Hasan: On Wednesdays we wear maroon

How student groups at the University of Minnesota can create exclusion and how they should be held accountable.

Aleezeh Hasan

The University of Minnesota has hundreds of student groups, from the Admissions Ambassadors to the Students for Gluten Free Awareness, so there are countless colorful ways for students to add extracurricular activities to their schedules. 

Student groups can be inclusive and valuable spaces within the University. However, there are also problems that can be associated with them. Student-run clubs create independence for their leaders, but they do not always keep leaders in check. 

Nepotism, favoritism and corruption are all common issues that arise because of student leadership being handed to the wrong people. 

Some complaints have centered around the legacy statuses of students in certain groups. I have witnessed many students sharing feelings of discouragement from joining organizations because they didn’t join their freshman year, and feel they aren’t given a fair chance to be part of the group in the following years. 

It is vital for student groups to exist as inclusive and beneficial environments for all those attending the University. The benefits of these groups will only matter if they are truly comfortable for all who wish to join them. 

In order to bring an end to these issues, students, especially leaders, need to be held accountable for their actions. One way this could happen is through a deeper check done by the Student Unions and Activities. 

SUA ought to have meetings with student groups on a regular basis. For larger groups, the meetings should be more frequent and might be based on number of people, amounts of monetary funds used or frequency of events. In these meetings, an SUA officer should discuss the student group constitutions and ensure that they are written in a justified way. One practice that should be introduced in all student groups is signing off on not displaying favoritism among members.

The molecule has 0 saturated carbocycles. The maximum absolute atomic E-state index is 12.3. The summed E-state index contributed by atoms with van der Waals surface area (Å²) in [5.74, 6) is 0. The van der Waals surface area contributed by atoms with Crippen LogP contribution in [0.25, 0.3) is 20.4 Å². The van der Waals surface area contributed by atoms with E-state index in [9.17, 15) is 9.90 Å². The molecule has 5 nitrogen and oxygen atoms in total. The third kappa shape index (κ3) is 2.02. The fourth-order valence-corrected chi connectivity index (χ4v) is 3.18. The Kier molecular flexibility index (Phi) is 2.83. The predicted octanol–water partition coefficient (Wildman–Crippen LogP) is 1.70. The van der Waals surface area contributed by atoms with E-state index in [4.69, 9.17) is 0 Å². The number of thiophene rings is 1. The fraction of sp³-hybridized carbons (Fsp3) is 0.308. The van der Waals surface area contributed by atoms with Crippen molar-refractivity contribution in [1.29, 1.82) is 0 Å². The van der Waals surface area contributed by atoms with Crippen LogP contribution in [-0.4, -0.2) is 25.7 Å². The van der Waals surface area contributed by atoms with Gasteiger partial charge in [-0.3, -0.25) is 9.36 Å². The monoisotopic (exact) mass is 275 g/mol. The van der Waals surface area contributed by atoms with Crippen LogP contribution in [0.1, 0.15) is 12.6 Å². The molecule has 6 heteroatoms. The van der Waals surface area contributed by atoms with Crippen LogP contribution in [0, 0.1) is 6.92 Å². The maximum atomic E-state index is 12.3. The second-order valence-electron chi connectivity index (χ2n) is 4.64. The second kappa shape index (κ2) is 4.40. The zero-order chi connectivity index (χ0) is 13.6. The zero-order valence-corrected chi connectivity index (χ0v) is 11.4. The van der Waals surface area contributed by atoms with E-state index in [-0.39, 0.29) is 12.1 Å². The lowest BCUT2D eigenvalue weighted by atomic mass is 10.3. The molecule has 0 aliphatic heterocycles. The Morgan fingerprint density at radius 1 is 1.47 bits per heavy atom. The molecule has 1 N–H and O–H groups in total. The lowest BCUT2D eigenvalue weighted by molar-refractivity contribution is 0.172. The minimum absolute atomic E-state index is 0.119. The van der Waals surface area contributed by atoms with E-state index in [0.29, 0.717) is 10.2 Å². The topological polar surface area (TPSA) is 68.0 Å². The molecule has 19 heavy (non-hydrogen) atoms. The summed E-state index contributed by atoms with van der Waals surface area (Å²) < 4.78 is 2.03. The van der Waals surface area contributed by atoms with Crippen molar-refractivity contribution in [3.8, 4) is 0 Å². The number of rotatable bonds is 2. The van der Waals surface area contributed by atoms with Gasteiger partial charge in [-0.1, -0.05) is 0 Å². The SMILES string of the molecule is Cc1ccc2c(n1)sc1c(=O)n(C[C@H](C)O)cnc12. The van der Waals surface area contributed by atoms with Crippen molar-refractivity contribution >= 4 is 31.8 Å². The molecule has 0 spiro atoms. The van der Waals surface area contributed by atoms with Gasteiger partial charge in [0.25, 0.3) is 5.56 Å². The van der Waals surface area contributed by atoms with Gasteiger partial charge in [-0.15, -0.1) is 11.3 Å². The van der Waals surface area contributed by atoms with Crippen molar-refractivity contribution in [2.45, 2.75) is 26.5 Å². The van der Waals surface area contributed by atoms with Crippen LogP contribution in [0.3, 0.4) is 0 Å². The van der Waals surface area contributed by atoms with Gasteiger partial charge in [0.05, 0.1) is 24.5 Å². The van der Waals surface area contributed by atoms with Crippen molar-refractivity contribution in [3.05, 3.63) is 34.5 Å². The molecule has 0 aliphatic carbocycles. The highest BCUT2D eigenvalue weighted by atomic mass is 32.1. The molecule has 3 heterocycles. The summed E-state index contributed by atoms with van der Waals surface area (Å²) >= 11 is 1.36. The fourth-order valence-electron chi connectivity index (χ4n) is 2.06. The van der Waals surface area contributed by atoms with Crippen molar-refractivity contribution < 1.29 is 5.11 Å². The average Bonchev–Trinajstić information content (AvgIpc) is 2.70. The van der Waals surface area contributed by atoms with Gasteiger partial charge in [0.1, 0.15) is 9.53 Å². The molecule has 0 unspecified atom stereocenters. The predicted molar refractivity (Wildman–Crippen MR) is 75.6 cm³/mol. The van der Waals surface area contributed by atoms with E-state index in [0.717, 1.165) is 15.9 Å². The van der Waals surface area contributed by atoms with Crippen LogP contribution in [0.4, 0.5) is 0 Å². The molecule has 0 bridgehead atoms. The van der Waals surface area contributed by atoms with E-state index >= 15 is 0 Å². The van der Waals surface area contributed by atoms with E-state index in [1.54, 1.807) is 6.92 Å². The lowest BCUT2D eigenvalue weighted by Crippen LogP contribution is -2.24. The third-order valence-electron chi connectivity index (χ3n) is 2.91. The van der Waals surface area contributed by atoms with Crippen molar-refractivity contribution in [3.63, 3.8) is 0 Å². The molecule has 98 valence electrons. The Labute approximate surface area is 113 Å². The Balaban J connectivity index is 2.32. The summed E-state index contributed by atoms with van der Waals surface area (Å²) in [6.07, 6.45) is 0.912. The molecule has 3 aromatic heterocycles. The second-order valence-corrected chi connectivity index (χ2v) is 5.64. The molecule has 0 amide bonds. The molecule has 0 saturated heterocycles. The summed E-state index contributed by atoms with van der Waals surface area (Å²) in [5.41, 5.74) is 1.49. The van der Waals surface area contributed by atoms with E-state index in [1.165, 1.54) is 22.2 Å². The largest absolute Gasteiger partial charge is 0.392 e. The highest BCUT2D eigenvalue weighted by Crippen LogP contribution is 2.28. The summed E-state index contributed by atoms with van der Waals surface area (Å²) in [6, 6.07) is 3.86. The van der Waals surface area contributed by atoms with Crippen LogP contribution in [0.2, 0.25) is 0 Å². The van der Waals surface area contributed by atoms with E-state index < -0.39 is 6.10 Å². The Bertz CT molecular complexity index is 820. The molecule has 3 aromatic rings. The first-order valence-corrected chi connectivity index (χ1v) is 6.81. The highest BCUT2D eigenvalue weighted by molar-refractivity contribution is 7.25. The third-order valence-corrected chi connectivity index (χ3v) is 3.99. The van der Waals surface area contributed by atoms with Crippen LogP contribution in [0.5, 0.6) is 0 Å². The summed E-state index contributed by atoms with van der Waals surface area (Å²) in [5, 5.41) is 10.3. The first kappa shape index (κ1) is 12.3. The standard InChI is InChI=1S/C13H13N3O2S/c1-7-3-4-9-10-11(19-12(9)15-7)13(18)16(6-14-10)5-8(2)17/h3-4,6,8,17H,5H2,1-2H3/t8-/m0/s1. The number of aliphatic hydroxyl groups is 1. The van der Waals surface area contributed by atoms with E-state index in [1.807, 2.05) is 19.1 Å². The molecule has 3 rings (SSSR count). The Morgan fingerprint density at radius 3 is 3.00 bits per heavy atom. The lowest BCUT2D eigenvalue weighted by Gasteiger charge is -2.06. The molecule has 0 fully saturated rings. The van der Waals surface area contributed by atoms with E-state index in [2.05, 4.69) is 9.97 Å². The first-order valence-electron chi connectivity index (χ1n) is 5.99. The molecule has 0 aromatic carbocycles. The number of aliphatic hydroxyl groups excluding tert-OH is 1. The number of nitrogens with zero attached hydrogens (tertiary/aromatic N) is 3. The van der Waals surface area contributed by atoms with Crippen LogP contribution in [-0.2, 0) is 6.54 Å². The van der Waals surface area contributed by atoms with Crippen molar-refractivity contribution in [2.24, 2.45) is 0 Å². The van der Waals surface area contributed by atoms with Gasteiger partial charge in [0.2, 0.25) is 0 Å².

Some groups may even consider introducing a quota, such as one where identities of leaders need to vary. In some groups, this could lead to the promotion of minorities taking on leadership roles that may have been difficult for them to obtain in the past. 

SUA officers should check that group leaders are held accountable. They should sit in on meetings or group events if any members of the group are concerned about unfair treatment. 

Another practice that should be adopted by all student groups is the proper introduction of students’ rights. Student groups should make a document available of what their resources are and who they can reach out to if they feel discriminated against.

The student conduct code, which must be adhered to by all student groups, should be shared in the initial meetings of organizations. Students are allowed to file complaints against student groups if they feel the group is violating any of the code’s policies. The process for resolving these complaints is currently lengthy and lacks transparency.

The student conduct code has good intentions in trying to hold all students accountable for their actions within these groups, but they could be putting in more effort to ensure these claims are resolved fairly. 

Overall, in order for student groups to become increasingly inclusive, it is necessary for rules to be followed. Accountability is vital for these groups to run in the best, most fair, way possible.